House No 7

House No 7

On Tiree, as on other Hebridean islands, the traditional dwelling is the ‘black house’, a small, usually single storey dwelling of white painted rubble walls with a steeply pitched roof of thatch, slate or tarred bitumen.

Tiree is the most westerly island of Scotland’s Inner Hebrides; its position, facing the Atlantic with nothing but ocean between its shores and Canada, makes it one of the most windswept places in the British Isles. Remarkably, it is also the sunniest, and its flat and treeless landscape is edged with endless white sand beaches.

Tiree’s soil is surprisingly rich and fertile; it is covered with the mineral-rich ‘machair’, a rare type of coastal pasture unique to the Hebrides, with a high shell content. It provides a fertile agricultural base and in the summer breaks out into a carpet of flowers. On Tiree, as on other Hebridean islands, the traditional dwelling is the ‘black house’, a small, usually single storey dwelling of white painted rubble walls with a steeply pitched roof of thatch, slate or tarred bitumen. The traditional black house is set in a croft, an agricultural smallholding of small fields next to the house. The storage of crops, tools or animals was accommodated in small sheds, often clad with timber or corrugated metal, which were put up alongside the house over the years. Each house and its adjacent outhouses and sheds are separated from neighbouring houses by the small fields of the croft and together they form a scattering of settlements over the 7.8 hectare island. Tiree has about 750 permanent inhabitants.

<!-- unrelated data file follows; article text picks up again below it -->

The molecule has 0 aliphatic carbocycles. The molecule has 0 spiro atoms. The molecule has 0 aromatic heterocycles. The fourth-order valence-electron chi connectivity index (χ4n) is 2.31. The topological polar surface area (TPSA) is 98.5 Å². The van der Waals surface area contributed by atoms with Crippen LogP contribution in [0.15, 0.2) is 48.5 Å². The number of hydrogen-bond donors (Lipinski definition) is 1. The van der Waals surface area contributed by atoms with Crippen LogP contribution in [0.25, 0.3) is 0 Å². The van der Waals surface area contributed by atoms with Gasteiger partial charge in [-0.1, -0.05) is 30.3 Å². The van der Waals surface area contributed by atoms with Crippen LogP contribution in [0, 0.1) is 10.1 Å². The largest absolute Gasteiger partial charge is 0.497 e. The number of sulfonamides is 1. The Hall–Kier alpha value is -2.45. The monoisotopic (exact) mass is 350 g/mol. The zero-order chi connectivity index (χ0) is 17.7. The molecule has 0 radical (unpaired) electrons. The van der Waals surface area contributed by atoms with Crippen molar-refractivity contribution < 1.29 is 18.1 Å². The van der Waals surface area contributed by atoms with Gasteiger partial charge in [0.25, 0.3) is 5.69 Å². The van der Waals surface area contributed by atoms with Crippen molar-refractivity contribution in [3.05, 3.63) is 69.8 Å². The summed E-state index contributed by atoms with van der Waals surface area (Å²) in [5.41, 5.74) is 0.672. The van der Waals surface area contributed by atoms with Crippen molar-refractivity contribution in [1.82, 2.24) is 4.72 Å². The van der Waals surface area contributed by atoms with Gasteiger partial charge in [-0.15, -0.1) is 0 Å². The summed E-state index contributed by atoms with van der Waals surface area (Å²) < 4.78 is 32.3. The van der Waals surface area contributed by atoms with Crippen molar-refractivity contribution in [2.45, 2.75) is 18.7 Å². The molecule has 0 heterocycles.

One of these traditional black houses on Tiree, formerly a listed ruin, has been rebuilt and extended by the architect Murray Kerr of Denizen Works. The site, on the south coast of the island, is accessed by a grass track and enjoys fantastic views of Duin bay to the south and a typical Tiree landward aspect of lightly undulating machair and traditional housing settlements. Like most places on Tiree, the siting of the house is very exposed, with no natural land mass or vegetation to provide shelter from the wind.

The new design creates a sheltered enclosure while allowing sun to penetrate and warm the interiors. An array of materials were used including glulam beams for the curved walls, pitch pine and Scottish larch, together with more traditional techniques for the rebuilding of the black house. Inside the house the ceilings and floors are lined with timber, creating warm and gently textured surfaces which reflect traditional interior techniques.

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